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Old 07-11-2013, 07:07 PM
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sillysally sillysally is offline
Obey the Toad.
 
Join Date: Sep 2008
Location: A hole in the bottom of the sea.
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I have a different perspective on responsible breeders and health because my responsible breeder dog developed FCP elbow dysplasia. It's a chronic condition that we will deal with the rest of his life. Now I know 1827472819 people will chime in here and say " MY breeder dog is healthy and every way!" and that's fantastic, but mine isn't, so it changes the way I look at things a bit.

Whether we get a dog from a breeder or a rescue or the shelter or Craig's list will depend on where we are in life when the time comes to get another dog. DH really doesn't care for puppies, and BADLY wants a rescued greyhound. The black lab we transported from the shelter was absolutely fantastic, and I would have taken him in a heartbeat if I could have.

I volunteer occasionally with a rescue and am good friends with the director (who also happens to be Jack's second favorite person in the world), and would absolutely consider having her help us find a dog when the time comes.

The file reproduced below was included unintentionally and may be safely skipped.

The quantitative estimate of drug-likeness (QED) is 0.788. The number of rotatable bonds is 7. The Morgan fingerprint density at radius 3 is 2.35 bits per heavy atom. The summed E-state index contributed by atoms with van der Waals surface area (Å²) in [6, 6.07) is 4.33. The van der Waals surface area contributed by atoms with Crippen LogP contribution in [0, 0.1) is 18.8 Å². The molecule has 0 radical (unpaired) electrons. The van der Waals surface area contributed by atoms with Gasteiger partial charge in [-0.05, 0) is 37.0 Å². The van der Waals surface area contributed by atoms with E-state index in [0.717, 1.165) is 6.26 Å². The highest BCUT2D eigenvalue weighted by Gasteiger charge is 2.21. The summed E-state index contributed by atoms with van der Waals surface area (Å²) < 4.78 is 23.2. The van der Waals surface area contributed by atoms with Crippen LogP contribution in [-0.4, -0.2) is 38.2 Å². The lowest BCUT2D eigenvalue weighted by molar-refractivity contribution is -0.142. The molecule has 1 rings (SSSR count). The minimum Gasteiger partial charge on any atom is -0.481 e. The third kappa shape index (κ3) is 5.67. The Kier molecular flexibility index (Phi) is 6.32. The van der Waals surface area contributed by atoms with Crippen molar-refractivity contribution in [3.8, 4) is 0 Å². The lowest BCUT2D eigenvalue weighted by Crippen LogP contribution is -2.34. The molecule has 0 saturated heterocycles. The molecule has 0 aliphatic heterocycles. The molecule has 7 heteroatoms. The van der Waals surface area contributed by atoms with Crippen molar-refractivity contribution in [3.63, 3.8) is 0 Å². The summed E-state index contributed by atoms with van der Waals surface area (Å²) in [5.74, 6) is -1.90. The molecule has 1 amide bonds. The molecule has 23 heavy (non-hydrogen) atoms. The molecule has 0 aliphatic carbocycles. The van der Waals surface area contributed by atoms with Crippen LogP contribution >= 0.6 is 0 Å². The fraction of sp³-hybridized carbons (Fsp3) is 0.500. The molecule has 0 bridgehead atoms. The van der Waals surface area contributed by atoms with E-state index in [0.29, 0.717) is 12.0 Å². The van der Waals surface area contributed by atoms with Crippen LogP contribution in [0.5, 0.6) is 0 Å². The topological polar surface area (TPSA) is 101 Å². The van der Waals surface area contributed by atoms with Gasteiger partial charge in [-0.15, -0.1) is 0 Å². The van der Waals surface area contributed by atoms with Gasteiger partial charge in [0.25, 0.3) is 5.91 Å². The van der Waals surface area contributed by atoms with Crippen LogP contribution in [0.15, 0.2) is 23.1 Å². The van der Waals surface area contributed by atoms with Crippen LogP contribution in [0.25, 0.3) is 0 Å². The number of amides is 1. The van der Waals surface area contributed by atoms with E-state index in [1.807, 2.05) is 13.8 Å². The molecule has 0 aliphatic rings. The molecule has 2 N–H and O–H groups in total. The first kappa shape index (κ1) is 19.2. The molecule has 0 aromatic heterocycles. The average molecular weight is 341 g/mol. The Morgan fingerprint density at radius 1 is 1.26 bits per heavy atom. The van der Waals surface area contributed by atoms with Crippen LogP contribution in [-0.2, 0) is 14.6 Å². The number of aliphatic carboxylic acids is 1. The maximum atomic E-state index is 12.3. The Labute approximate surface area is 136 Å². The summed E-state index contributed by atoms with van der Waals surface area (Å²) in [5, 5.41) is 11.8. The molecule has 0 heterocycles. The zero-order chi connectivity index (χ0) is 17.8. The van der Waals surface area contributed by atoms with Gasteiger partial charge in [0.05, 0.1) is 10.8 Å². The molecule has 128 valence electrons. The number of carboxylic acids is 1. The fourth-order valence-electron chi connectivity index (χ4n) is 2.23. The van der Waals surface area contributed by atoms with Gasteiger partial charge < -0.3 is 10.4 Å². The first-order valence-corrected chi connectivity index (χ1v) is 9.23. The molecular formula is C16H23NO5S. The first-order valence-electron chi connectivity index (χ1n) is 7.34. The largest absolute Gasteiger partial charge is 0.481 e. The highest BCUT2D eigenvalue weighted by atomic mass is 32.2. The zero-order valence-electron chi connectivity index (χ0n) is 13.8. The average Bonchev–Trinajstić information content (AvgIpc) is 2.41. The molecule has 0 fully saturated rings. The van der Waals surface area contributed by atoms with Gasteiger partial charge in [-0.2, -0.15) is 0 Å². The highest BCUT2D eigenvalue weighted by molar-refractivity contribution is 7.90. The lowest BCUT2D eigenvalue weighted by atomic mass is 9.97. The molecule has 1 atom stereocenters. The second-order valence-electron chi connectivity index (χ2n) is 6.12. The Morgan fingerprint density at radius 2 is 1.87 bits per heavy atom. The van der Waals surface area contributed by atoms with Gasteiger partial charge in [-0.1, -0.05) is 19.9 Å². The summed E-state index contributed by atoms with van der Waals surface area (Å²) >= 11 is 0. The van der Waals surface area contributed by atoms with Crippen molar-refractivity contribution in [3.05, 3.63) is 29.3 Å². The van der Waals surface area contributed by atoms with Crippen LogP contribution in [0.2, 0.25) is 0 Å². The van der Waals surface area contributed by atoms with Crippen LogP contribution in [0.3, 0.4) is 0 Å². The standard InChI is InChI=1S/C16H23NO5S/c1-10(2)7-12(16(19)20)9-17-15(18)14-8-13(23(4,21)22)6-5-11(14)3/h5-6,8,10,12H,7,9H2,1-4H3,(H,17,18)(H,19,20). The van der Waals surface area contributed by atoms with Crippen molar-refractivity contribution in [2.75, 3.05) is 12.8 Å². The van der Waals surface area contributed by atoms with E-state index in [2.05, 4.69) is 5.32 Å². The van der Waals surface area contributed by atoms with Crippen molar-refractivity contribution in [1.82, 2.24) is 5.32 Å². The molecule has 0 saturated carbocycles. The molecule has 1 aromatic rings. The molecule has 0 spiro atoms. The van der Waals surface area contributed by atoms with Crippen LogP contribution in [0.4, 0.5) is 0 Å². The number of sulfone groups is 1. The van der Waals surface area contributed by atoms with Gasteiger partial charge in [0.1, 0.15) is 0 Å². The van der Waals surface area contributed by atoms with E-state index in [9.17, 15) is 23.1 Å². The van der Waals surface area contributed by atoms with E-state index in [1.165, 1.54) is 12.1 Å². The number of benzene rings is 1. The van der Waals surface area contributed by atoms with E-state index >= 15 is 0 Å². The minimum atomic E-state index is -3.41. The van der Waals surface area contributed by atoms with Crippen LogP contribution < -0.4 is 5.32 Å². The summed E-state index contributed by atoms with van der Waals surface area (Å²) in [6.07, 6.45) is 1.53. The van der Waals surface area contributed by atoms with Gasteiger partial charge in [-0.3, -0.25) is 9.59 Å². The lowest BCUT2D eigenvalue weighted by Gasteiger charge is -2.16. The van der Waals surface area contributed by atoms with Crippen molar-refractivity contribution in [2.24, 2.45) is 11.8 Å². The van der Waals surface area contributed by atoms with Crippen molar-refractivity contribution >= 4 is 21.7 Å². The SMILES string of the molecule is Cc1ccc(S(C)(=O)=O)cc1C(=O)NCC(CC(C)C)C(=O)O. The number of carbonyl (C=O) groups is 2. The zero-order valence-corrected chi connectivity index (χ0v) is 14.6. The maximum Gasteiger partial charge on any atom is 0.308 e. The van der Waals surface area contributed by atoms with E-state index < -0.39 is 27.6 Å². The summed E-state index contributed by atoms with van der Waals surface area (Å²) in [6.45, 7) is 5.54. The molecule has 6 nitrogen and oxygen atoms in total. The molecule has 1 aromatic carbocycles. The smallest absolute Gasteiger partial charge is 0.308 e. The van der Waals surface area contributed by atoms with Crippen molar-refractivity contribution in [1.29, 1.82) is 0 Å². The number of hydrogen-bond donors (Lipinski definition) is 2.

While both health and temperament are important, temperament is THE most important to me. You can treat health issues, but you can't really change a dog's basic temperament. I wouldn't knowingly take a dog with health issues, but if it happens it happens.

Now it could have a lot to do with breed choice too, since there are a LOT of young labs that have outgrown the adorable puppy stage that need homes when their owners realize that they don't train themselves and won't magically calm down at a year old.

Then again, we might go with a breeder-who knows. I guess I just want an athletic, outgoing, dog friendly, people friendly, bird and cat tolerant, kid friendly, not nervy dog, who likes to get up and do things but has an off switch (loves to fetch and swim is a plus). If I can find that in rescue, all the better as far as I'm concerned. Dog sports aren't all that important to me--they are icing on the cake as far as I'm concerned. If the dog enjoys them and can do them it's great, but if they don't or can't my heart won't be broken.

It is my personal opinion that dog owners as a community should all participate in rescue, even in a small way (if not adopting or fostering, donating-even small amounts). No, these dogs are not YOUR responsibility, but sometimes when you are part of the community you do things to help said community--sort of a "You are responsible for what you have tamed" kind if thing.

Sorry if this was a bit rambling-just worked 10 hours and am TIRED!
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~Christina--Mom to:
Sally--8 yr old pit bull mix
Jack--6 yr old Labrador
Sadie & Runt--12 yr old calico DSHs
Pickles & Kiwi--3 yr old white winged parakeets
Yoda--1 yr old Quaker parrot
Solo--12 yr old Senegal parrot
Sheena--Quarter Horse--3/24/86-6/23/11--Rest Easy Sweet Girl~




Labs do it in the lake.


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